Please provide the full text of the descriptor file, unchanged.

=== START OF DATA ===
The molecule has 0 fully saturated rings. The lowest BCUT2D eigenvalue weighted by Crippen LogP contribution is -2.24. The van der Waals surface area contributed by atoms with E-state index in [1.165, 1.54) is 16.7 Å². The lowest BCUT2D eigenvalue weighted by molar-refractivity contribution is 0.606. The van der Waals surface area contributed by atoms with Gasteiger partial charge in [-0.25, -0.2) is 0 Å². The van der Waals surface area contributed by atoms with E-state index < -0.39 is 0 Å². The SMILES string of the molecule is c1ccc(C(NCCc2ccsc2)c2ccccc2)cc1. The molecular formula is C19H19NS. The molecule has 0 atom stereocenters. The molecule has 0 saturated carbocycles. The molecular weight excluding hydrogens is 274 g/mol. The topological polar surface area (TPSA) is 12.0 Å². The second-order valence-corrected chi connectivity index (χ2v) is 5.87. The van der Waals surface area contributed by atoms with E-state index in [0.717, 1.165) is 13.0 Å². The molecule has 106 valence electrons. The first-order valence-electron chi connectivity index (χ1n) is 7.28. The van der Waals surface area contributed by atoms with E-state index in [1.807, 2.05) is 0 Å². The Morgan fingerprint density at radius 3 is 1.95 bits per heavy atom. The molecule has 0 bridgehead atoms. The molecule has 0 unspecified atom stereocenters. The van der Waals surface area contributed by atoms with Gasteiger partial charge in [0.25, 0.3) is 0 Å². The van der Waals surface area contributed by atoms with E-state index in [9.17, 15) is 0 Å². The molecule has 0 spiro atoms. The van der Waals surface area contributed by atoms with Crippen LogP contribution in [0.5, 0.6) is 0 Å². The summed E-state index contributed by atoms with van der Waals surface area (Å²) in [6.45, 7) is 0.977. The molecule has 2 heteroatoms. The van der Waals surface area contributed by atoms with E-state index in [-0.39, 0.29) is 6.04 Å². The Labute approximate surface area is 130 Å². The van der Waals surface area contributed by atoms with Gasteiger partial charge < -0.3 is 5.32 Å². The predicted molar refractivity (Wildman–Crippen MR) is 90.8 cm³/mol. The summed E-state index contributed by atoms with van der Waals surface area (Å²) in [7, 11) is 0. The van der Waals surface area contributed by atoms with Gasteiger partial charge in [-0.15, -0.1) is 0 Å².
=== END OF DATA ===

The molecule has 0 fully saturated rings. The lowest BCUT2D eigenvalue weighted by Crippen LogP contribution is -2.24. The van der Waals surface area contributed by atoms with E-state index in [1.165, 1.54) is 16.7 Å². The lowest BCUT2D eigenvalue weighted by molar-refractivity contribution is 0.606. The van der Waals surface area contributed by atoms with Gasteiger partial charge in [-0.25, -0.2) is 0 Å². The van der Waals surface area contributed by atoms with E-state index < -0.39 is 0 Å². The SMILES string of the molecule is c1ccc(C(NCCc2ccsc2)c2ccccc2)cc1. The molecular formula is C19H19NS. The molecule has 0 atom stereocenters. The molecule has 0 saturated carbocycles. The molecular weight excluding hydrogens is 274 g/mol. The topological polar surface area (TPSA) is 12.0 Å². The second-order valence-corrected chi connectivity index (χ2v) is 5.87. The van der Waals surface area contributed by atoms with E-state index in [0.717, 1.165) is 13.0 Å². The molecule has 106 valence electrons. The first-order valence-electron chi connectivity index (χ1n) is 7.28. The van der Waals surface area contributed by atoms with E-state index in [1.807, 2.05) is 0 Å². The Morgan fingerprint density at radius 3 is 1.95 bits per heavy atom. The molecule has 0 bridgehead atoms. The molecule has 0 unspecified atom stereocenters. The van der Waals surface area contributed by atoms with Gasteiger partial charge in [0.25, 0.3) is 0 Å². The van der Waals surface area contributed by atoms with E-state index in [9.17, 15) is 0 Å². The molecule has 0 spiro atoms. The van der Waals surface area contributed by atoms with Crippen LogP contribution in [0.5, 0.6) is 0 Å². The summed E-state index contributed by atoms with van der Waals surface area (Å²) in [6.45, 7) is 0.977. The molecule has 2 heteroatoms. The van der Waals surface area contributed by atoms with E-state index in [-0.39, 0.29) is 6.04 Å². The Labute approximate surface area is 130 Å². The van der Waals surface area contributed by atoms with Gasteiger partial charge < -0.3 is 5.32 Å². The predicted molar refractivity (Wildman–Crippen MR) is 90.8 cm³/mol. The summed E-state index contributed by atoms with van der Waals surface area (Å²) in [7, 11) is 0. The van der Waals surface area contributed by atoms with Gasteiger partial charge in [-0.15, -0.1) is 0 Å².